Evanston’s Public Library Board is demanding more power to tax residents, but a library district in California has come up with a new way to generate revenue from its users.

The library in Hayward, Calif., a San Francisco suburb of 144,000 people, has chosen to offer residents the option of paying to borrow material from the library the way subscribers to the movie rental service Netflix do — with a fixed monthly fee. In return, they’re never charged a fine for overdue books.

In its recent study of sustainable funding, an Evanston library task force discussed just four choices — three tax schemes plus charitable fundraising. None involved generating more revenue from library services.

But while that report was being written, Hayward was launching — to considerable publicity in the library world — its plan, believed to be the first in the nation.

Hayward’s library director, Sean Reinhart, says the program is designed to appeal most to the 20 percent of the library’s users who have been blocked from further borrowing because of unpaid library fines.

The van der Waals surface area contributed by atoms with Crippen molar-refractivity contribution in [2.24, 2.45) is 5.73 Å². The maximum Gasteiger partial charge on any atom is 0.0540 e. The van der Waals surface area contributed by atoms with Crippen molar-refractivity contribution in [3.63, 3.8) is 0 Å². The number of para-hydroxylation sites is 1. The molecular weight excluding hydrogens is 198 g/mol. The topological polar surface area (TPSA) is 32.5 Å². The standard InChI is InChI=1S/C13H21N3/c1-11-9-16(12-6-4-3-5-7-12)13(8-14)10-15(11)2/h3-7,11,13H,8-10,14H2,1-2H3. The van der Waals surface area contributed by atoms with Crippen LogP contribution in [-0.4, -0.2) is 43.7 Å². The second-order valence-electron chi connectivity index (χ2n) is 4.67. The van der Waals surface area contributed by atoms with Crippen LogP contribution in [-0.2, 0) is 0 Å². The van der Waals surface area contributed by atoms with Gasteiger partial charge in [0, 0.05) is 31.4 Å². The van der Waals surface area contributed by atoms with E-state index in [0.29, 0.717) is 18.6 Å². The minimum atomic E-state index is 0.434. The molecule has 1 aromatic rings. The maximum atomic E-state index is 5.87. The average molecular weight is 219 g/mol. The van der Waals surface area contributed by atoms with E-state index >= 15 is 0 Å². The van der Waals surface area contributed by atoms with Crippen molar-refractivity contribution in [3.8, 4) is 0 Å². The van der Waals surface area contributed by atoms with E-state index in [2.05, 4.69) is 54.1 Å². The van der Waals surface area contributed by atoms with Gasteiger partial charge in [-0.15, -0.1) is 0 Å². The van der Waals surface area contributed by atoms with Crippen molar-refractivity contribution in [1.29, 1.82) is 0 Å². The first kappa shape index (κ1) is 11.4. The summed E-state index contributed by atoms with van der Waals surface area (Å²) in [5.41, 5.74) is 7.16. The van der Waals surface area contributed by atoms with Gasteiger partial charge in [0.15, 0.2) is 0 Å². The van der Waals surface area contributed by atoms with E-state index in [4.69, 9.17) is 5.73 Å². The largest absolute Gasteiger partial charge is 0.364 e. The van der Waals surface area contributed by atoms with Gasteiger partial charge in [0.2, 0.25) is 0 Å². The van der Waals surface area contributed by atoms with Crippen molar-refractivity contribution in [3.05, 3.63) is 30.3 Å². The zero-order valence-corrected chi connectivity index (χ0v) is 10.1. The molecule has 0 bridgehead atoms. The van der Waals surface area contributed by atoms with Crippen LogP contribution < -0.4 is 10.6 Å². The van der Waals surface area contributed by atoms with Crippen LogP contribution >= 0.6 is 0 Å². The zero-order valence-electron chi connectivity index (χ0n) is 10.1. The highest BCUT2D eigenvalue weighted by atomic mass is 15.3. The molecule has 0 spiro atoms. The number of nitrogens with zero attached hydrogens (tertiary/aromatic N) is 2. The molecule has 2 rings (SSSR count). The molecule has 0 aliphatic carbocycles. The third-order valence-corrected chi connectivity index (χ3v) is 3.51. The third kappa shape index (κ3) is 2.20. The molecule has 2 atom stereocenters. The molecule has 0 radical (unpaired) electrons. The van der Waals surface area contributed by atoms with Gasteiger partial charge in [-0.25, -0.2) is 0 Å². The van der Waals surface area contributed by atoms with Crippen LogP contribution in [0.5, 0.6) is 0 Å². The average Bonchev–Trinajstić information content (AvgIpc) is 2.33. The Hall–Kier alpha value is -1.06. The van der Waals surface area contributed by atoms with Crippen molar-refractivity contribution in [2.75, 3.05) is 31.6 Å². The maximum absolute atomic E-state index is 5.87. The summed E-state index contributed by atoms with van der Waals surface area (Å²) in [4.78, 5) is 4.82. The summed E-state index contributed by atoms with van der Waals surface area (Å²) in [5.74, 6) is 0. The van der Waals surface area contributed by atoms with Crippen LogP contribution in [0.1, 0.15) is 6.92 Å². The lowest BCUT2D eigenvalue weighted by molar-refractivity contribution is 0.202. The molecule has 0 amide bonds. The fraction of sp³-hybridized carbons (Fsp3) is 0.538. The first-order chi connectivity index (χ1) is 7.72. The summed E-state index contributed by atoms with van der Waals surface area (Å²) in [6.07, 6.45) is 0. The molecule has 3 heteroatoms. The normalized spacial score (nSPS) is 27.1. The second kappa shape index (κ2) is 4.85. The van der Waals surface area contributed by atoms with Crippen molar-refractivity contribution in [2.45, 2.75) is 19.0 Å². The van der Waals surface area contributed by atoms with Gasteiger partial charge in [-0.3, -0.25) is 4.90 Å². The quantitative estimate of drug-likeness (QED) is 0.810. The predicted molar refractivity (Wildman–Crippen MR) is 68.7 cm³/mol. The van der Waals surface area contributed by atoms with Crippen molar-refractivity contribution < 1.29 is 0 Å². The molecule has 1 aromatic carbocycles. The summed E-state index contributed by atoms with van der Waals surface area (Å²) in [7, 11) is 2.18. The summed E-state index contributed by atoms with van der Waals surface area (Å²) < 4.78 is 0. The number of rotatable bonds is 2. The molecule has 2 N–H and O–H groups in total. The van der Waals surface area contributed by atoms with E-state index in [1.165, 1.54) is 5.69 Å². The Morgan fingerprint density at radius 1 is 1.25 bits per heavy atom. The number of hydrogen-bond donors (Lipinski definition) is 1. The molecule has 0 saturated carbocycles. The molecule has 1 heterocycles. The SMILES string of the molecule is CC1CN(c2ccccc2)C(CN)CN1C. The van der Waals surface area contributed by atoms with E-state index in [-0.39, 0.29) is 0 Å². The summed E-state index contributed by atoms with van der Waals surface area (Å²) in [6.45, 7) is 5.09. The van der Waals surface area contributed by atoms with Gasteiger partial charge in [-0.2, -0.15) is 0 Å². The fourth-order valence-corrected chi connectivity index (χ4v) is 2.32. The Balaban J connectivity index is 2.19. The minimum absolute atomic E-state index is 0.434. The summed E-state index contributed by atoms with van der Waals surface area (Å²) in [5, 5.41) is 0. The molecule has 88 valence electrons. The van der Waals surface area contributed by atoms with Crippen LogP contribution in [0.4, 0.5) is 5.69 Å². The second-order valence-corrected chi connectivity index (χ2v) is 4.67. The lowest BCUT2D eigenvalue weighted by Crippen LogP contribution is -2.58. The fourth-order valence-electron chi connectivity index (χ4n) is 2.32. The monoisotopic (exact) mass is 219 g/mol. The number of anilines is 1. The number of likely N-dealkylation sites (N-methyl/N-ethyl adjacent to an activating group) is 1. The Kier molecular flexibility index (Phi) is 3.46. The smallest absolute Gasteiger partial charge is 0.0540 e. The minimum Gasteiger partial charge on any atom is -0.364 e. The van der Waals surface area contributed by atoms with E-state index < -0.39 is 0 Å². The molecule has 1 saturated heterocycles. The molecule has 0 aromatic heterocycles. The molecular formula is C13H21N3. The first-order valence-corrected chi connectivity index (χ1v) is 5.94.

In a podcast interview in late April with Sarah Ann Long, then executive director of the Chicago area’s North Suburban Library System, Reinhart said he runs into a lot of people who don’t use the libary any more because of unpleasantness around fines. Getting dinged for keeping a book out too long doesn’t fit with the consumer experience today, Reinhart says.

So instead he developed the fines-free program. It lets users borrow three items at a time for $2.99 per month, five for $4.99, or 10 for $8.99 a month. They can keep items out as long as they want for no extra charge.

The recurring payments are charged to the user’s credit card by a third-party processing service that Reinhart says charges the library about 35 cents to process a $4.99 payment.

By contrast, he says, processing a similar payment by hand through the library’s own staff would cost almost as much as the total revenue generated.

And the library uses the revenue from the fines-free program to buy more books, DVDs and other materials for its collection.